Queen's Speech — Debate (5th Day)
Lord Northbrook (Conservative)
My Lords, I fully support the coalition's plan to cut the budget deficit as being its most important economic aim. If the coalition had not tackled this we could have been in the same state as Greece. Much progress has been made on this front. When the Government came to power, the outturn for that year of net borrowing stood at £156 billion. The final 2011-12 figures showed that it had gone down to £126 billion as per the Government's target.
The success of the conventional gilts auctions so far this month, which have already raised £9 billion at a most favourable rate of interest, shows that the markets have faith in our debt reduction policy, which is so important. The CBI has given its seal of approval to the Government's economic policies. Its economist has stated that there will be a small recovery this year of 0.6% and a much better improvement in 2013, when the figure will be 2%. The CBI is also confident that inflation will continue on a downward trend and come close to hitting the Government's target of 2% in the spring of 2013. It believes that consumer spending will recover as inflation falls further and disposable incomes begin to recover.
John Cridland, the director-general, also said at the start of May:
"Despite the disappointing GDP estimate for the first quarter from the ONS, we still think the UK economy will grow in 2012, with faster growth next year. Optimism among businesses has been increasing since the turn of the year, with manufacturing demand holding up. And that is beginning to translate into more jobs and investment".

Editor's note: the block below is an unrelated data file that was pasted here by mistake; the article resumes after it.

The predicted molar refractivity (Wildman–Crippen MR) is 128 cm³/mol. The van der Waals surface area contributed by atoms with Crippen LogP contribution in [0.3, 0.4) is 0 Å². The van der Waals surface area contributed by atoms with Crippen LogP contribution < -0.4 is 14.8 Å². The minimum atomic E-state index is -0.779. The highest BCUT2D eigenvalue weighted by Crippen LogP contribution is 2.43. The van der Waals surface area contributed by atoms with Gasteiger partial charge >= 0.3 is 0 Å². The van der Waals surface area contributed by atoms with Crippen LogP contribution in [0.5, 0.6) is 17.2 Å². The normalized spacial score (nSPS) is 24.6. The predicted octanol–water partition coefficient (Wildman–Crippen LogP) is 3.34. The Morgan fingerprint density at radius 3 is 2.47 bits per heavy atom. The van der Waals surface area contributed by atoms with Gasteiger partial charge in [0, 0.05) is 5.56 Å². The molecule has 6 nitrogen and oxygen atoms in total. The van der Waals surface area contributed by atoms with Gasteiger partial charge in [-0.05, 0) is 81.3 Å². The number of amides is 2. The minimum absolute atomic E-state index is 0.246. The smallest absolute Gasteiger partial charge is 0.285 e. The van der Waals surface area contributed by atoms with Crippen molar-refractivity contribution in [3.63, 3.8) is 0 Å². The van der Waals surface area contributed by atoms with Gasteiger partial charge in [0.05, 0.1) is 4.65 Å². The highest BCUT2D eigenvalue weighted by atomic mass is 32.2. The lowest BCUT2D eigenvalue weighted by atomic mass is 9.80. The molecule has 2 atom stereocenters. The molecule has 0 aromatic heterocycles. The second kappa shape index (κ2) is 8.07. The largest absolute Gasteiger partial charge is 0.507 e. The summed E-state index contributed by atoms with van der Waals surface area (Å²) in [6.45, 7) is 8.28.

The IMF is also fairly upbeat. In April it upgraded its economic forecast for 2012 growth to 0.8%. It cited the colossal efforts in February to avert eurozone meltdown by the European Central Bank when it extended cheap lending to banks. As other noble Lords have stated, we had two bits of very good news today on the employment front and on motor sales. But this can be built on to help business at this critical stage, particularly when things in Europe are bound to get a lot worse.
On Monday, the Prime Minister played host to his Business Advisory Group. Key players such as Justin King of Sainsbury's have urged the Government to implement in full the schemes that they had and were given.
According to the Sunday Times on
"number of regulatory proposals deemed 'Not fit for purpose' remains unsatisfactory".
The report goes on to state that over a quarter of impact assessments failed to pass the RPC test.
The next problem area is the banks. They have two conflicts. First, the Government want them to increase their lending. However, that clashes with their need to build up capital. The Independent Banking Commission requires them to hold much more capital than their foreign rivals. The Bank of England's new Financial Policy Committee said recently that banks should,
"give serious consideration to raising external capital in the coming months",
"improve the resilience of their balance sheets".